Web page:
The process of forming the signal source equation location tables is illustrated by the flowcharts of FIGS. 3A-B. This process is performed by the HDL compiler of the preferred embodiment, and produces several particular data structures. The first such data structure is simply a list of the HDL source files specifying signals for the modeled system, in which each entry is simply a character string specifying a filename. The next data structure is a primary list of signals, in which each entry includes the signal name string, the width of the signal in bits, the file number of the source file specifying the signal (where the file number indicates the file index within the list of source files), and the offset within that file at which the signal is specified. Another special data structure used by this process is a secondary list of signals, for those defined by more than one equation, which can occur if a signal is defined by distinct equations for different bit ranges, or if any bits are driven by tri-state buffers. Each entry of this list is for a particular defining equation and includes the signal name, the range of bits defined by the particular equation, and the equations file number and file offset.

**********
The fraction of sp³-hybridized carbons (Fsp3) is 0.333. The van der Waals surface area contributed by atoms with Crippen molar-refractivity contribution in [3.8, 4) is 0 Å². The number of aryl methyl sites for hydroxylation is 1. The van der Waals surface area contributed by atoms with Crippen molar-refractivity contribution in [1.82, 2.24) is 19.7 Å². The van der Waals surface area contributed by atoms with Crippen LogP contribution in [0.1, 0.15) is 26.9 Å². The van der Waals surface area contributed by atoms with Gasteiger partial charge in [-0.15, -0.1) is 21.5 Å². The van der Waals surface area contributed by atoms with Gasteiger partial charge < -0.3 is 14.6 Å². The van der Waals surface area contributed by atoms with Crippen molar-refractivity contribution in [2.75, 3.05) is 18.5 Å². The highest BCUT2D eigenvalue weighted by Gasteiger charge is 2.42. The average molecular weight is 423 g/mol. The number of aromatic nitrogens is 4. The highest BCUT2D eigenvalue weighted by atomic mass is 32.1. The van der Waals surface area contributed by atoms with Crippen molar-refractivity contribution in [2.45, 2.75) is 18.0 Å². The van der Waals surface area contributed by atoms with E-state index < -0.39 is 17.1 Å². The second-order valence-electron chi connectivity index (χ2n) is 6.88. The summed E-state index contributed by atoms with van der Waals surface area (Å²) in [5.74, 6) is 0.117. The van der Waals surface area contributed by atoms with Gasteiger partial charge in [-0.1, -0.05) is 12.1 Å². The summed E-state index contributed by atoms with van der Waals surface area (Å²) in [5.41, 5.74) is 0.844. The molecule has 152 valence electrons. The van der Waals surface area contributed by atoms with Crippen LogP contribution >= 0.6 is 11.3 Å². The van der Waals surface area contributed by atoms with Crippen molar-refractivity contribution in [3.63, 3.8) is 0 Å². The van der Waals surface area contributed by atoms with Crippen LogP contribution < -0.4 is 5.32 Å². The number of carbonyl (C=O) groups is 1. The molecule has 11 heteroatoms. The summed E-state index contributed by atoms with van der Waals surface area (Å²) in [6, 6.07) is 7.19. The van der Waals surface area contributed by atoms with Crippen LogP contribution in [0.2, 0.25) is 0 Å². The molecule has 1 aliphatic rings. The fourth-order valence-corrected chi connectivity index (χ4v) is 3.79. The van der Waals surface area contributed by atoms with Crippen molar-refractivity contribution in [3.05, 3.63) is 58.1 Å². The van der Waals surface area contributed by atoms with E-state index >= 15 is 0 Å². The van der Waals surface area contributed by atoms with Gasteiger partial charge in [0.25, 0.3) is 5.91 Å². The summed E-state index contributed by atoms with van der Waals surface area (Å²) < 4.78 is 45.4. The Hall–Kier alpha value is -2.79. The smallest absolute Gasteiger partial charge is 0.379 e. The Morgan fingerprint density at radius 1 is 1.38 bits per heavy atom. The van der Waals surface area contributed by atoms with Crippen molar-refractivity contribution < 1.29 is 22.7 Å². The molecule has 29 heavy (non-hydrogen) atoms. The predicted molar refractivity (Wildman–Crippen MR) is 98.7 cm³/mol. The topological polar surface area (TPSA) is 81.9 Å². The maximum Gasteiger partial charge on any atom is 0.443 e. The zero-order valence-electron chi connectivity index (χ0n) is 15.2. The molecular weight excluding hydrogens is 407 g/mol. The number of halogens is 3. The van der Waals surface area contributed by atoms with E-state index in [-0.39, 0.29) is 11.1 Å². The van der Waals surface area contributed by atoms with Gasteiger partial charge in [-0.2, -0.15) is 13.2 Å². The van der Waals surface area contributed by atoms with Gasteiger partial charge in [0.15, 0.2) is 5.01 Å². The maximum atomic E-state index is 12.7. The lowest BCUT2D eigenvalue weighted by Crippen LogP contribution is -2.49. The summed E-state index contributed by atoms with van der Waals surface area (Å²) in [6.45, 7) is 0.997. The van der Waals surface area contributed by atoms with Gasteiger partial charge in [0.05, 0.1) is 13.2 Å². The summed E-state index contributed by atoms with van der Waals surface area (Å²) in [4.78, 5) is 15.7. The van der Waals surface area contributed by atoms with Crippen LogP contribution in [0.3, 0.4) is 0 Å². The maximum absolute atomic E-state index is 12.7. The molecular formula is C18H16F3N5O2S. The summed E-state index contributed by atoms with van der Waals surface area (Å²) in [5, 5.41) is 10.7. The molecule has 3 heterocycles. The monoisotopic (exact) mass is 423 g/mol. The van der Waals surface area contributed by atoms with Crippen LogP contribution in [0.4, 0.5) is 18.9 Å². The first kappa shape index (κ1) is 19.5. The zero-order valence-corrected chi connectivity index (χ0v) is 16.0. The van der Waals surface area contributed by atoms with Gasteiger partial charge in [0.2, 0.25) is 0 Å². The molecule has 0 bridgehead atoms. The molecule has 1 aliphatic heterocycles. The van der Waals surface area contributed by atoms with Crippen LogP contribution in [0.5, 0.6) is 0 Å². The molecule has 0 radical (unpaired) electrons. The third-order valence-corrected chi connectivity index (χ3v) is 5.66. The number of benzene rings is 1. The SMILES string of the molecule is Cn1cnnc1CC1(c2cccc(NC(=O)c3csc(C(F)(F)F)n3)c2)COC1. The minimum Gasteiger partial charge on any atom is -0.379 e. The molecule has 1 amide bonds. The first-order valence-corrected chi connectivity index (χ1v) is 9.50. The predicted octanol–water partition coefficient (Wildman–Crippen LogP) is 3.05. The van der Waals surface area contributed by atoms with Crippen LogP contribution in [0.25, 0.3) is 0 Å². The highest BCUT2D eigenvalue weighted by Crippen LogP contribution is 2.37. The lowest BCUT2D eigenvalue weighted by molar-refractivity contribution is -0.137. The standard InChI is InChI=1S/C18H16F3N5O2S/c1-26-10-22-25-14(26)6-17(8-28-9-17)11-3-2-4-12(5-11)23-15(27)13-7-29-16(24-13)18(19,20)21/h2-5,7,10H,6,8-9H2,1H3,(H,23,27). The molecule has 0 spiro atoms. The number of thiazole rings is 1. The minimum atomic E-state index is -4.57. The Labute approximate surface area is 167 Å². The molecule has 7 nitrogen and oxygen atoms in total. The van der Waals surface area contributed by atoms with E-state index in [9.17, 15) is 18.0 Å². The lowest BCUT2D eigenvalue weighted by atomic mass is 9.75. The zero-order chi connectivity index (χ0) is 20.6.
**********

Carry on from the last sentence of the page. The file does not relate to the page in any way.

The process begins at block 100 of FIG. 3A, in which the compiler reads a portion of the first HDL source file. Next, at block 102, if this portion of the source file defines a signal equation or a primitive structure (which typically contain several signals), the compiler adds a record to a preliminary list of signal definitions, noting the signal name, file number, and of the offset within the file of the text specifying the signal. In block 104 it is next determined whether any source code remains to be processed. If the current file contains more text, or if more files remain, the block 102 is repeated for a new portion of source code.
Once all of the source code has been processed, control passes from block 104 to block 106, in which the compiler starts at the beginning of the preliminary list of signal definitions, to begin the sub-process of forming the primary signal list. This sub-process is described in blocks 108, 110, and 112. In block 108 an entry for the next signal is added along with the signal width to the primary signal list. Next, in block 110, the file number and file offset of the first equation for that signal are added to the signal entry in the primary signal list. Next, in block 112, it is determined if more signals remain. If so, the next signal is processed in block 108. If no more remain, then the primary signal list has been created, and the process continues as shown in FIG. 3B, where indicated by point "A".